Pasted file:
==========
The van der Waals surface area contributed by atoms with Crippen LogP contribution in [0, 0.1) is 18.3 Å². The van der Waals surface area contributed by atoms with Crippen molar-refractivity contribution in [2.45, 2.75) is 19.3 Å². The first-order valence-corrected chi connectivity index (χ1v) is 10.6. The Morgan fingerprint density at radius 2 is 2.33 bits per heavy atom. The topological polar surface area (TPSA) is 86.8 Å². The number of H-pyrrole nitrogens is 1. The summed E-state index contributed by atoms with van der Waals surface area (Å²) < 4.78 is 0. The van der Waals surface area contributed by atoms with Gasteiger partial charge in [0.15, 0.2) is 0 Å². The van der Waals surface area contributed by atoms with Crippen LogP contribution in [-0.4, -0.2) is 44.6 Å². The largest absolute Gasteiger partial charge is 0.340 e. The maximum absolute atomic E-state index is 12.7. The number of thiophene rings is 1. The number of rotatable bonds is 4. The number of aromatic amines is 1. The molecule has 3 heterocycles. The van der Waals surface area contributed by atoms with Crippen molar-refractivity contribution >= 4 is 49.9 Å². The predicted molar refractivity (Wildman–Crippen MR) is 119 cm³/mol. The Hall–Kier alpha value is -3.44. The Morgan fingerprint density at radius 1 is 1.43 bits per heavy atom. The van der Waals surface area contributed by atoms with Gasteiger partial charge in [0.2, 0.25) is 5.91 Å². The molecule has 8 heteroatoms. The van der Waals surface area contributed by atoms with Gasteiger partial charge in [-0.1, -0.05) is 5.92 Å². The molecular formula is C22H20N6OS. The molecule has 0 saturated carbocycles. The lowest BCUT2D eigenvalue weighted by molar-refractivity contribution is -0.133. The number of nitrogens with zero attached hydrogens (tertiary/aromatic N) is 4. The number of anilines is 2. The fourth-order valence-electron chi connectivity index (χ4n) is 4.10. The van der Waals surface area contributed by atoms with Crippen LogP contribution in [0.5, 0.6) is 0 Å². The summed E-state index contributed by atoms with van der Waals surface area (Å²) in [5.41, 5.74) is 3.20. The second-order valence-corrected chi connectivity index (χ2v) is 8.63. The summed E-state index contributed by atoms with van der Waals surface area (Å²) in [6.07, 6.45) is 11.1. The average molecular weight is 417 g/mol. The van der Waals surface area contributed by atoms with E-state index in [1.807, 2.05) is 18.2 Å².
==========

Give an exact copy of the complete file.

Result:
The van der Waals surface area contributed by atoms with Crippen LogP contribution in [0, 0.1) is 18.3 Å². The van der Waals surface area contributed by atoms with Crippen molar-refractivity contribution in [2.45, 2.75) is 19.3 Å². The first-order valence-corrected chi connectivity index (χ1v) is 10.6. The Morgan fingerprint density at radius 2 is 2.33 bits per heavy atom. The topological polar surface area (TPSA) is 86.8 Å². The number of H-pyrrole nitrogens is 1. The summed E-state index contributed by atoms with van der Waals surface area (Å²) < 4.78 is 0. The van der Waals surface area contributed by atoms with Gasteiger partial charge in [0.15, 0.2) is 0 Å². The van der Waals surface area contributed by atoms with Crippen LogP contribution in [-0.4, -0.2) is 44.6 Å². The largest absolute Gasteiger partial charge is 0.340 e. The maximum absolute atomic E-state index is 12.7. The number of thiophene rings is 1. The number of rotatable bonds is 4. The number of aromatic amines is 1. The molecule has 3 heterocycles. The van der Waals surface area contributed by atoms with Crippen molar-refractivity contribution >= 4 is 49.9 Å². The predicted molar refractivity (Wildman–Crippen MR) is 119 cm³/mol. The Hall–Kier alpha value is -3.44. The Morgan fingerprint density at radius 1 is 1.43 bits per heavy atom. The van der Waals surface area contributed by atoms with Gasteiger partial charge in [0.2, 0.25) is 5.91 Å². The molecule has 8 heteroatoms. The van der Waals surface area contributed by atoms with Gasteiger partial charge in [-0.1, -0.05) is 5.92 Å². The molecular formula is C22H20N6OS. The molecule has 0 saturated carbocycles. The lowest BCUT2D eigenvalue weighted by molar-refractivity contribution is -0.133. The number of nitrogens with zero attached hydrogens (tertiary/aromatic N) is 4. The number of anilines is 2. The fourth-order valence-electron chi connectivity index (χ4n) is 4.10. The van der Waals surface area contributed by atoms with Crippen LogP contribution in [0.5, 0.6) is 0 Å². The summed E-state index contributed by atoms with van der Waals surface area (Å²) in [5.41, 5.74) is 3.20. The second-order valence-corrected chi connectivity index (χ2v) is 8.63. The summed E-state index contributed by atoms with van der Waals surface area (Å²) in [6.07, 6.45) is 11.1. The average molecular weight is 417 g/mol. The van der Waals surface area contributed by atoms with E-state index in [1.807, 2.05) is 18.2 Å².